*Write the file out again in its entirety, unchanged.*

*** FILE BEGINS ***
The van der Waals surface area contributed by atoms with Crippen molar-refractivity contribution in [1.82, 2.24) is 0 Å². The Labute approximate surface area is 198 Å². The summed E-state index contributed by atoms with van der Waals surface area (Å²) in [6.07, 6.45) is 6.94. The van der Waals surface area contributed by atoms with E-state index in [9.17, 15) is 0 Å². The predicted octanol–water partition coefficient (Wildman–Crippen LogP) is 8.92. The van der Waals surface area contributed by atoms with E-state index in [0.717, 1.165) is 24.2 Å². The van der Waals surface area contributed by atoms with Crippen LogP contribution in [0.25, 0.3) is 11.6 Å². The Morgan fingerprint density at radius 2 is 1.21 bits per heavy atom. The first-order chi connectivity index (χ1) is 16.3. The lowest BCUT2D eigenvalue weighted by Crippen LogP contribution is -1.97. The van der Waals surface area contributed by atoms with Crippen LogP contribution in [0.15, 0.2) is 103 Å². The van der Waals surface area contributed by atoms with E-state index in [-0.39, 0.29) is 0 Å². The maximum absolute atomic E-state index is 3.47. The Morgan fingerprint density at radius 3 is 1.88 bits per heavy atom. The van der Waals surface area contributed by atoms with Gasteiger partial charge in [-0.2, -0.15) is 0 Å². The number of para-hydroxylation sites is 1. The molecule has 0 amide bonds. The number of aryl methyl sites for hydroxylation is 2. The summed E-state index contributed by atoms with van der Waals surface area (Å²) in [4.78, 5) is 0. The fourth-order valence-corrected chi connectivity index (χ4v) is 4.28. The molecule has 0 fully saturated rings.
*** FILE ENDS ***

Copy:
The van der Waals surface area contributed by atoms with Crippen molar-refractivity contribution in [1.82, 2.24) is 0 Å². The Labute approximate surface area is 198 Å². The summed E-state index contributed by atoms with van der Waals surface area (Å²) in [6.07, 6.45) is 6.94. The van der Waals surface area contributed by atoms with E-state index in [9.17, 15) is 0 Å². The predicted octanol–water partition coefficient (Wildman–Crippen LogP) is 8.92. The van der Waals surface area contributed by atoms with E-state index in [0.717, 1.165) is 24.2 Å². The van der Waals surface area contributed by atoms with Crippen LogP contribution in [0.25, 0.3) is 11.6 Å². The Morgan fingerprint density at radius 2 is 1.21 bits per heavy atom. The first-order chi connectivity index (χ1) is 16.3. The lowest BCUT2D eigenvalue weighted by Crippen LogP contribution is -1.97. The van der Waals surface area contributed by atoms with Crippen LogP contribution in [0.15, 0.2) is 103 Å². The van der Waals surface area contributed by atoms with E-state index in [-0.39, 0.29) is 0 Å². The maximum absolute atomic E-state index is 3.47. The Morgan fingerprint density at radius 3 is 1.88 bits per heavy atom. The van der Waals surface area contributed by atoms with Gasteiger partial charge in [-0.2, -0.15) is 0 Å². The number of para-hydroxylation sites is 1. The molecule has 0 amide bonds. The number of aryl methyl sites for hydroxylation is 2. The summed E-state index contributed by atoms with van der Waals surface area (Å²) in [4.78, 5) is 0. The fourth-order valence-corrected chi connectivity index (χ4v) is 4.28. The molecule has 0 fully saturated rings.